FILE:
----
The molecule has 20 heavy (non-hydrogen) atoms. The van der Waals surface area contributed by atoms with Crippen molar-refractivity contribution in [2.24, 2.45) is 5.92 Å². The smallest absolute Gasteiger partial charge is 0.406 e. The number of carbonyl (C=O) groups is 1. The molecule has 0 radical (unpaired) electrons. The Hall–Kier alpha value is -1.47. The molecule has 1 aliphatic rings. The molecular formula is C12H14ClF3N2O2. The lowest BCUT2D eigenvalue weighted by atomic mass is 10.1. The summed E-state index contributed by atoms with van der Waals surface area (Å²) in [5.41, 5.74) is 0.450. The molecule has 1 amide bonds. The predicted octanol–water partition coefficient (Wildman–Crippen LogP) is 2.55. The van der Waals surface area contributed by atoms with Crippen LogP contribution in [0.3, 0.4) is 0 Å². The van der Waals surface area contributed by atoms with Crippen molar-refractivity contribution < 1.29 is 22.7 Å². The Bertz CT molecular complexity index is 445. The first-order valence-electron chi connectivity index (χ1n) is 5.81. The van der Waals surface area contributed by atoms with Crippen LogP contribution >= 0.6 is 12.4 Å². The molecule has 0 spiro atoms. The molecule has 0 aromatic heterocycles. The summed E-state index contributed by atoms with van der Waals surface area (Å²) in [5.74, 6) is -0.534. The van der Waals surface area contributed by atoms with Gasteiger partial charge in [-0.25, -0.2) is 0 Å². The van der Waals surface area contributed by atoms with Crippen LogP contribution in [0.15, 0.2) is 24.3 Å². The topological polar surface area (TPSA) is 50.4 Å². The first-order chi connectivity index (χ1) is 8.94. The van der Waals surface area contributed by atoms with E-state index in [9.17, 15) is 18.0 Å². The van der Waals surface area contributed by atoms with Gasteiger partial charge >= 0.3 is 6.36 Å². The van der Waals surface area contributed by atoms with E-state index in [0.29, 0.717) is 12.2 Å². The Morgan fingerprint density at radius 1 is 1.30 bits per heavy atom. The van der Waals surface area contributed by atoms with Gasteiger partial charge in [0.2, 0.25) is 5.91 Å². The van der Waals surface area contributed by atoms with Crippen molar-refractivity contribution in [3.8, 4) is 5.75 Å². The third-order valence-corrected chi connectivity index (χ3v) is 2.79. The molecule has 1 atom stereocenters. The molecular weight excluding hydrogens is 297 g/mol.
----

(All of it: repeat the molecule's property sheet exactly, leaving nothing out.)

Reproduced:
The molecule has 20 heavy (non-hydrogen) atoms. The van der Waals surface area contributed by atoms with Crippen molar-refractivity contribution in [2.24, 2.45) is 5.92 Å². The smallest absolute Gasteiger partial charge is 0.406 e. The number of carbonyl (C=O) groups is 1. The molecule has 0 radical (unpaired) electrons. The Hall–Kier alpha value is -1.47. The molecule has 1 aliphatic rings. The molecular formula is C12H14ClF3N2O2. The lowest BCUT2D eigenvalue weighted by atomic mass is 10.1. The summed E-state index contributed by atoms with van der Waals surface area (Å²) in [5.41, 5.74) is 0.450. The molecule has 1 amide bonds. The predicted octanol–water partition coefficient (Wildman–Crippen LogP) is 2.55. The van der Waals surface area contributed by atoms with Crippen LogP contribution in [0.3, 0.4) is 0 Å². The van der Waals surface area contributed by atoms with Crippen molar-refractivity contribution < 1.29 is 22.7 Å². The Bertz CT molecular complexity index is 445. The first-order valence-electron chi connectivity index (χ1n) is 5.81. The van der Waals surface area contributed by atoms with Crippen LogP contribution >= 0.6 is 12.4 Å². The molecule has 0 spiro atoms. The molecule has 0 aromatic heterocycles. The summed E-state index contributed by atoms with van der Waals surface area (Å²) in [5.74, 6) is -0.534. The van der Waals surface area contributed by atoms with Gasteiger partial charge in [-0.25, -0.2) is 0 Å². The van der Waals surface area contributed by atoms with Crippen LogP contribution in [0.15, 0.2) is 24.3 Å². The topological polar surface area (TPSA) is 50.4 Å². The first-order chi connectivity index (χ1) is 8.94. The van der Waals surface area contributed by atoms with E-state index in [9.17, 15) is 18.0 Å². The van der Waals surface area contributed by atoms with Gasteiger partial charge >= 0.3 is 6.36 Å². The van der Waals surface area contributed by atoms with E-state index in [0.29, 0.717) is 12.2 Å². The Morgan fingerprint density at radius 1 is 1.30 bits per heavy atom. The van der Waals surface area contributed by atoms with Gasteiger partial charge in [0.2, 0.25) is 5.91 Å². The van der Waals surface area contributed by atoms with Crippen molar-refractivity contribution in [3.8, 4) is 5.75 Å². The third-order valence-corrected chi connectivity index (χ3v) is 2.79. The molecule has 1 atom stereocenters. The molecular weight excluding hydrogens is 297 g/mol.